Hector1, 5 is the next dark-time instrument to be commissioned on the Anglo-Australian Telescope (AAT) and will include 21 IFUs called hexabundles2-4, 6 that will sit on the 2-degree top end. These hexabundles are bundles of fibres that are packed in a regular hexagonal array. They are built in sizes of 37, 61, 91, 127, and 169 fibres. The distribution of sizes of hexabundles was calculated to maximize the efficiency of the galaxy survey. The Hector hexabundles have been optimized for this instrument. Their regular hexagonal packing has been developed to improve data reduction accuracy, and the fibres have had a short length of their cladding etched in order to pack them as tightly as possible without reducing the optical quality of the devices.
The Starbug technology1 developed by AAO-MQ allows fibre positioners to be built with large multiplexing capabilities. The Starbug robots are positionable individually and in parallel, which results in significant configuration time improvements over what can be achieved by single-arm pick and place robots. Their design allows the Starbugs to carry a complex payload, and their movement mechanism and vacuum adhesion to the instrument's glass field plate at the telescope's focal plane means that they can be used to position fibres on a non-planar surface.
New optical fibre spectroscopic imaging devices for astronomy are being developed with very high throughput and excellent optical performance. Hector is a new generation multi-object Integral Field Spectroscopy (IFS) instrument that will utilise these high-performance fibre imaging devices called hexabundles". They are being developed in the Sydney Astrophotonic Instrumentation Laboratories (SAIL) at the University of Sydney. Hector is planned to be using these hexabundles on-sky by 2020 to carry out one of the world largest IFS galaxy surveys at the Anglo-Australian Telescope (AAT). The hexabundles contain up to 169 multi-mode Ceramoptec WF103/123um fibres per device, subtending a 26 arcseconds view with a spectrum at each fibre position for each galaxy. For astronomical instruments, optical fibres give significant flexibility in configuring a focal plane, but focal ratio degradation (FRD) can affect the performance of the optical fibres and directly influence the efficiency of any galaxy survey observed. Breakthroughs in glass fibre processing at SAIL have enabled hexabundles with minimal FRD - and therefore optimal performance. We will present the new developments in the SAIL labs and the resulting performance of new hexabundle devices for Hector and for other future applications.
MANIFEST is a multi-object fibre facility for the Giant Magellan Telescope that uses ‘Starbug’ robots to accurately position fibre units across the telescope’s focal plane. MANIFEST, when coupled to the telescope’s planned seeinglimited instruments, offers access to larger fields of view; higher multiplex gains; versatile focal plane reformatting of the focal plane via integral-field-units; image-slicers; and in some cases higher spatial and spectral resolution. The TAIPAN instrument on the UK Schmidt Telescope is now close to science verification which will demonstrate the feasibility of the Starbug concept. We are now moving into the conceptual development phase for MANIFEST, with a focus on developing interfaces for the telescope and for the instruments.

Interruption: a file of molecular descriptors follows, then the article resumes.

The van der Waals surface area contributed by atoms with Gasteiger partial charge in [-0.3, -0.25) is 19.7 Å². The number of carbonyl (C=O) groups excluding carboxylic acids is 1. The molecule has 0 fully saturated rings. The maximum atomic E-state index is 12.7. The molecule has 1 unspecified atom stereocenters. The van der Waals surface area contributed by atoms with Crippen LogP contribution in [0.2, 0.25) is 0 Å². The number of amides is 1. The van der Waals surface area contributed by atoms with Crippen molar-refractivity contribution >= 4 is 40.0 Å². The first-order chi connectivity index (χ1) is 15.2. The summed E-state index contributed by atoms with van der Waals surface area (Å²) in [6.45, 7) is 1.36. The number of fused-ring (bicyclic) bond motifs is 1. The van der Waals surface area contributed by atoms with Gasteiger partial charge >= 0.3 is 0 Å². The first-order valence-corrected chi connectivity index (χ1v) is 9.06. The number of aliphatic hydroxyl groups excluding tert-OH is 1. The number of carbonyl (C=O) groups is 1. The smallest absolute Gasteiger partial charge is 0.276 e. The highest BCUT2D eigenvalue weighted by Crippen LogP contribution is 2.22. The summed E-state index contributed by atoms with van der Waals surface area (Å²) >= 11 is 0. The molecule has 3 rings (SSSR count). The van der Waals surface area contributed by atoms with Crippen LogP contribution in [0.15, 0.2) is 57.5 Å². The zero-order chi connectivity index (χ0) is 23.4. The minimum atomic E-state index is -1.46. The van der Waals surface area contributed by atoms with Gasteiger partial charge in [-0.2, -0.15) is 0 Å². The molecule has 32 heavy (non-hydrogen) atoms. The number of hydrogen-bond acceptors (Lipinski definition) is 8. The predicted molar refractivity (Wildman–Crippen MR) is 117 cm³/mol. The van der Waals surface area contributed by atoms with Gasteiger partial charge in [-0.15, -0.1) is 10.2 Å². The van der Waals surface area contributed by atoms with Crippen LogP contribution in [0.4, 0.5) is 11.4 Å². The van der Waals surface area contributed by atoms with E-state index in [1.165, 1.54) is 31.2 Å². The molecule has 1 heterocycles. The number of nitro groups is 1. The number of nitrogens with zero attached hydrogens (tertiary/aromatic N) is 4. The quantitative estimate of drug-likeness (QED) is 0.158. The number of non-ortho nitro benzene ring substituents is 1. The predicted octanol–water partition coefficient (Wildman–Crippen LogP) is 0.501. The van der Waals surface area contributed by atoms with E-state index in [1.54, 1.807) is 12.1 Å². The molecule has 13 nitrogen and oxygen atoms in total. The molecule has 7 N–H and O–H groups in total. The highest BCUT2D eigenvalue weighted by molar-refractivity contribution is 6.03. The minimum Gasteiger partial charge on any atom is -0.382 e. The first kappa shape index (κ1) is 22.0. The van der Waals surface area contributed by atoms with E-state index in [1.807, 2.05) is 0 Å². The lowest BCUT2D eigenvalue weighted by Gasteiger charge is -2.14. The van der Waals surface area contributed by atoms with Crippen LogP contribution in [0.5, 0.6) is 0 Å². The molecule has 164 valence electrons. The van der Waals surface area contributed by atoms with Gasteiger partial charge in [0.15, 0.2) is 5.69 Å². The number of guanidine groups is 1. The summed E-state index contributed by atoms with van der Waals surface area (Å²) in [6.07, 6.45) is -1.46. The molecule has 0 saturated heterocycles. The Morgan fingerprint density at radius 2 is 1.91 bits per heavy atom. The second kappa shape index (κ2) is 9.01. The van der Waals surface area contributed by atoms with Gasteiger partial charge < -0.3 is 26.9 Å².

The 4MOST1 instrument is a multi-object-spectrograph for the ESO-VISTA telescope. The 4MOST long fiber feed links the AESOP2 fiber positioner to two low-resolution spectrographs (1624 fibers) and one high-resolution spectrograph (812 fibers). In addition to the 2436 science fibers, the system includes guide fiber bundles, metrology fiducial fibers and simultaneous calibration fibers for the spectrographs. To validate the design approaches, including fiber connectors and cable rotator, pre-production fiber cables have been built and evaluated. This paper presents the near final design of the fiber feed subsystem and its performance results pertaining to throughput homogeneity, focal ratio degradation, and connector loss of the pre-production cables.
The original optical fibre imaging bundles called `hexabundles' have proven to be exceptionally effective in the Sydney-AAO Multi-object IFS (SAMI) instrument, enabling one of the worlds largest IFS galaxy surveys5, 6. We are now developing an improved next-generation hexabundle design. These IFUs use a novel assembly technique developed in the Sydney Astrophotonic Instrumentation Laboratories (SAIL) at the University of Sydney, that enable very high fill-fraction and an evenly distributed, hexagonally packed, array of 217 fibre cores. These new hexabundles will see first light in 2019 on the new Hector-I instrument for the Anglo-Australian Telescope (AAT). The large number of fibre cores will measure spatially-resolved spectroscopy of galaxies out to 2 effective radii. The hexabundles are currently being prototyped, and characterised. The impact of the hexagonal packing of the fibre cores on Focal Ratio Degradation (FRD), total throughput of the device and overall performance will be presented.